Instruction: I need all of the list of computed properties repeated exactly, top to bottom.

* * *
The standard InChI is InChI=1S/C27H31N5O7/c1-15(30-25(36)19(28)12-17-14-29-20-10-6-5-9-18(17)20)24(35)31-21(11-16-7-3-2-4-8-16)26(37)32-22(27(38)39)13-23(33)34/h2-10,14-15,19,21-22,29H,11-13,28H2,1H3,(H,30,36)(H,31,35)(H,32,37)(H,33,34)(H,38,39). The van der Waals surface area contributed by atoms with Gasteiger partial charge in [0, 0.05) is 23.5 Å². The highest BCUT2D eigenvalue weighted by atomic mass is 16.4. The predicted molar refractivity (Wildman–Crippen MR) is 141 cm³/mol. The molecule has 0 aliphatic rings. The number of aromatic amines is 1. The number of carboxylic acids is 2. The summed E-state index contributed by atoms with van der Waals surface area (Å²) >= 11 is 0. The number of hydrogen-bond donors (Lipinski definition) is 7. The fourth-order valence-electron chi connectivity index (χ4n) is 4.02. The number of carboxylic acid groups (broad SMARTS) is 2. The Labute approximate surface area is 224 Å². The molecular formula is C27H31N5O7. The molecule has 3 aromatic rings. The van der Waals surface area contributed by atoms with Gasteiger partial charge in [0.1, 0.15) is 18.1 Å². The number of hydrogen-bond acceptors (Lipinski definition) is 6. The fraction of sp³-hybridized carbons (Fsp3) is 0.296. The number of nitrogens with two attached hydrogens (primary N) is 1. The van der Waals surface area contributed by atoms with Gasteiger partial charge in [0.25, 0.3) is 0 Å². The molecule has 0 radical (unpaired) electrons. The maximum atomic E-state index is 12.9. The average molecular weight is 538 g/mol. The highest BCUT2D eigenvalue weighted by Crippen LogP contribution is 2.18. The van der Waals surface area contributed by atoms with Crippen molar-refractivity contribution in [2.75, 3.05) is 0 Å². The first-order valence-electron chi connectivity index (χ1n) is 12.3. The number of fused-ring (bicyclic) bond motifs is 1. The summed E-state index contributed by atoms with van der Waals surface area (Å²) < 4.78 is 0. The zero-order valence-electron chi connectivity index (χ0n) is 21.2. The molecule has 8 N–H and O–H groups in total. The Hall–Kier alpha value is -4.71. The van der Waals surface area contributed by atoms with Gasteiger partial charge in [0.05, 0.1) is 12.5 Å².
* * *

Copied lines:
The standard InChI is InChI=1S/C27H31N5O7/c1-15(30-25(36)19(28)12-17-14-29-20-10-6-5-9-18(17)20)24(35)31-21(11-16-7-3-2-4-8-16)26(37)32-22(27(38)39)13-23(33)34/h2-10,14-15,19,21-22,29H,11-13,28H2,1H3,(H,30,36)(H,31,35)(H,32,37)(H,33,34)(H,38,39). The van der Waals surface area contributed by atoms with Gasteiger partial charge in [0, 0.05) is 23.5 Å². The highest BCUT2D eigenvalue weighted by atomic mass is 16.4. The predicted molar refractivity (Wildman–Crippen MR) is 141 cm³/mol. The molecule has 0 aliphatic rings. The number of aromatic amines is 1. The number of carboxylic acids is 2. The summed E-state index contributed by atoms with van der Waals surface area (Å²) >= 11 is 0. The number of hydrogen-bond donors (Lipinski definition) is 7. The fourth-order valence-electron chi connectivity index (χ4n) is 4.02. The number of carboxylic acid groups (broad SMARTS) is 2. The Labute approximate surface area is 224 Å². The molecular formula is C27H31N5O7. The molecule has 3 aromatic rings. The van der Waals surface area contributed by atoms with Gasteiger partial charge in [0.1, 0.15) is 18.1 Å². The number of hydrogen-bond acceptors (Lipinski definition) is 6. The fraction of sp³-hybridized carbons (Fsp3) is 0.296. The number of nitrogens with two attached hydrogens (primary N) is 1. The van der Waals surface area contributed by atoms with Gasteiger partial charge in [0.25, 0.3) is 0 Å². The molecule has 0 radical (unpaired) electrons. The maximum atomic E-state index is 12.9. The average molecular weight is 538 g/mol. The highest BCUT2D eigenvalue weighted by Crippen LogP contribution is 2.18. The van der Waals surface area contributed by atoms with Crippen molar-refractivity contribution in [2.75, 3.05) is 0 Å². The first-order valence-electron chi connectivity index (χ1n) is 12.3. The number of fused-ring (bicyclic) bond motifs is 1. The summed E-state index contributed by atoms with van der Waals surface area (Å²) < 4.78 is 0. The zero-order valence-electron chi connectivity index (χ0n) is 21.2. The molecule has 8 N–H and O–H groups in total. The Hall–Kier alpha value is -4.71. The van der Waals surface area contributed by atoms with Gasteiger partial charge in [0.05, 0.1) is 12.5 Å².